It is one thing to read a text, quite another to understand what is said in it. Here, the question is: What did the author mean?
In this article, an important point that recurs several times is the relationship between sensual perception that comes from outside and conceptual understanding that comes from inside. Natural science has taken the point of view that sensual perception gives an image of an “in itself inconceivable reality” (Kant, ‘Ding an sich’). Outside is true reality, but our senses show an image of it within us and our thinking is a still more abstract image. Rudolf Steiner, then 21 years old, points out that this is a wrong assumption: 'This standpoint was inherited from Kant by Inductive Science. It too counts the material world as the only thing real; for it, concepts and laws are justified only to the extent that they have that world as their content and mediate the recognizing of it. It regards concepts reaching beyond this realm as unreal. For it, general thoughts and laws are mere abstractions, derived from the agreements experienced in a series of observations. It knows mere subjective maxims, generalizations, no concrete concepts bearing their validity in themselves.'
Steiner posits a full reversal of the relationship. He goes back to the original experience of reality in the concepts themselves. He sees them as a world of concepts and laws that are self-sustaining, in themselves bearing truth and mutually in harmony with each other. Sensual reality is merely another form of the inner concept or idea. In myself I bear the concept 'tree'; whenever I see a tree in sensual reality this is a special real form of the universal concept.
' Recognizing an object of the outer world in its essential being cannot, after all, possibly mean perceiving it with the senses, and as it presents itself to them, so drawing up a likeness of it. One will never see how, from something sensory, a corresponding conceptual photograph could come about, and what relation there could be between the two. An epistemology that starts from this standpoint can never get clear about the question of the connection of concept and object. How is one to see the necessity of going beyond what is given immediately by the sense, to the concept, if in the former the essential being of an object of the sensory world were already given? Why the conceptual comprehending too, if the looking-at were already sufficient? At the least, the concept, if not a falsification, would be a highly unnecessary addition to the object. That is what one must arrive at, if one denies the concreteness of concepts and laws. Over against such pictorial explanations as, say, that of the Herbartian school, too: that the concept is the mental correlate of an object located outside us, and that there cognizing consists in acquiring such a picture, we now want to seek a reality explanation of recognizing.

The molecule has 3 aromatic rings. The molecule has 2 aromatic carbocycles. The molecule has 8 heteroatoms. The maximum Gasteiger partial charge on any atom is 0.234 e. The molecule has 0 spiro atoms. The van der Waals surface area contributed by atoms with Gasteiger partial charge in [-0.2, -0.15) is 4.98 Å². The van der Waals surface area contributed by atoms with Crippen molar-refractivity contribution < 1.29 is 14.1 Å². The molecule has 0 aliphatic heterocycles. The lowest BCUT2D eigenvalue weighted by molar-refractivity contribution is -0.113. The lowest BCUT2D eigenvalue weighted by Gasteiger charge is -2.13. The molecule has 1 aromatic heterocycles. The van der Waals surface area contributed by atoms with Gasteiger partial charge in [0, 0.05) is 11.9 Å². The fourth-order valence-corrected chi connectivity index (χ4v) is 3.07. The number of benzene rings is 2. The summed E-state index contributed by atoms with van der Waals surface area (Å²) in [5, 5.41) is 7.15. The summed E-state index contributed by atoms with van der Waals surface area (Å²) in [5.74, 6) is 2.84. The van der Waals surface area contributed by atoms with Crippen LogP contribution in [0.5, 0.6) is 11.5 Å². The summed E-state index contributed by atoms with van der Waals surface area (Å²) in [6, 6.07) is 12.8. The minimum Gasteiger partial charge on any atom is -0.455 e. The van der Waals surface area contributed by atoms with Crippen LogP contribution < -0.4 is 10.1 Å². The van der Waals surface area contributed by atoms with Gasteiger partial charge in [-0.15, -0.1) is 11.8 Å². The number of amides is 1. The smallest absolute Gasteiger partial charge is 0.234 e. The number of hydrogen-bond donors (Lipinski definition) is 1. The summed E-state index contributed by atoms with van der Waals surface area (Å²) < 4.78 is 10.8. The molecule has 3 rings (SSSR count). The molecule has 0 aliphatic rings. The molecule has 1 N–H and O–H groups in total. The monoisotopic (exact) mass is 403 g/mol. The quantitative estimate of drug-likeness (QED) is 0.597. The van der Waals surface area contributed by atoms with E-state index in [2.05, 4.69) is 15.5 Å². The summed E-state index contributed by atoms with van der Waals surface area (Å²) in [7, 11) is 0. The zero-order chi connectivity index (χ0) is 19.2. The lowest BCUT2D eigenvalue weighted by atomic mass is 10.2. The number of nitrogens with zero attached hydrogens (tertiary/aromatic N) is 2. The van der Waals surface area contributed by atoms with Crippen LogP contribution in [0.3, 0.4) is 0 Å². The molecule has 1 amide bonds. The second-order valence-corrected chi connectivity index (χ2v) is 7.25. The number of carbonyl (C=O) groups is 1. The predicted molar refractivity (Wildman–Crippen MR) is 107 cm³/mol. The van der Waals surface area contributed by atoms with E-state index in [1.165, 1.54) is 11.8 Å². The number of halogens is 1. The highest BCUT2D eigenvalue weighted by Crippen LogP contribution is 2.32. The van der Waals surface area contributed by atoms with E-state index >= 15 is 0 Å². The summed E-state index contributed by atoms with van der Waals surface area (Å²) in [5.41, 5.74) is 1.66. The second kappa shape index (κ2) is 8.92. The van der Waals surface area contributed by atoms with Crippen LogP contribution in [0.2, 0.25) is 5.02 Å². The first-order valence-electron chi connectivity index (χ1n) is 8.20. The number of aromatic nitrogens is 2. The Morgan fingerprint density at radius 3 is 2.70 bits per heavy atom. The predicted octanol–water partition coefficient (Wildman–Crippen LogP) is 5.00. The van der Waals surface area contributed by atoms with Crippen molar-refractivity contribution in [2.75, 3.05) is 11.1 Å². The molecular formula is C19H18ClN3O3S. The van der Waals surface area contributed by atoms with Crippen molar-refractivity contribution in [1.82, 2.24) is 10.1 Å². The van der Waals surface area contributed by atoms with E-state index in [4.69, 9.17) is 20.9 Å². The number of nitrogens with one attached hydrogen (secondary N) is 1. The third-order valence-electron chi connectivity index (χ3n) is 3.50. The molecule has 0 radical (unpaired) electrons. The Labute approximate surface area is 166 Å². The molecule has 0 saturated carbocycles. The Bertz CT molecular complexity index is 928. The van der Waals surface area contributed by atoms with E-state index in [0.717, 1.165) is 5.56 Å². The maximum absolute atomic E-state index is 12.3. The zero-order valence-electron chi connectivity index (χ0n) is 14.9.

In keeping with the task we set ourselves, we here want to limit ourselves merely to the recognizing of the outer world. In this case, two things come into consideration in the act of recognizing: The confirmation of thinking, and that of the senses. The former has to do with concepts and laws, the latter with sensory qualities and processes. The concept and the law are always something general, the sensory object something particular; the former can only be thought, the latter only looked at. The media through which the general appears to us as something particular are space and time. Every particular thing and every particular process must be able to be fitted into the conceptual content of the world, for whatever of it were not lawful and conceptual in nature does not come into consideration for our thinking at all. Hence, recognizing an object can only mean: giving what appears to our senses, in space, a place in the generality of the conceptual content of the world, indeed letting it merge into it completely. In the recognizing of a spatial-temporal object, we are thus given nothing else than a concept or law in a sense-perceptible way. Only by such a conception does one get over the previously mentioned unclearness. One must allow the concept its primariness, its own form of existence, built upon itself, and only recognize it again in another form in the sense-perceptible object. Thus we have reached a reality-definition of experience. The philosophy of induction can by its nature never reach a definition of this kind. For it would have to be shown in what way experience transmits concept and law. But since that philosophy sees these two as something merely subjective, its path to that is cut off from the beginning.'
Vienna in 1900 (Foto Library of Congress)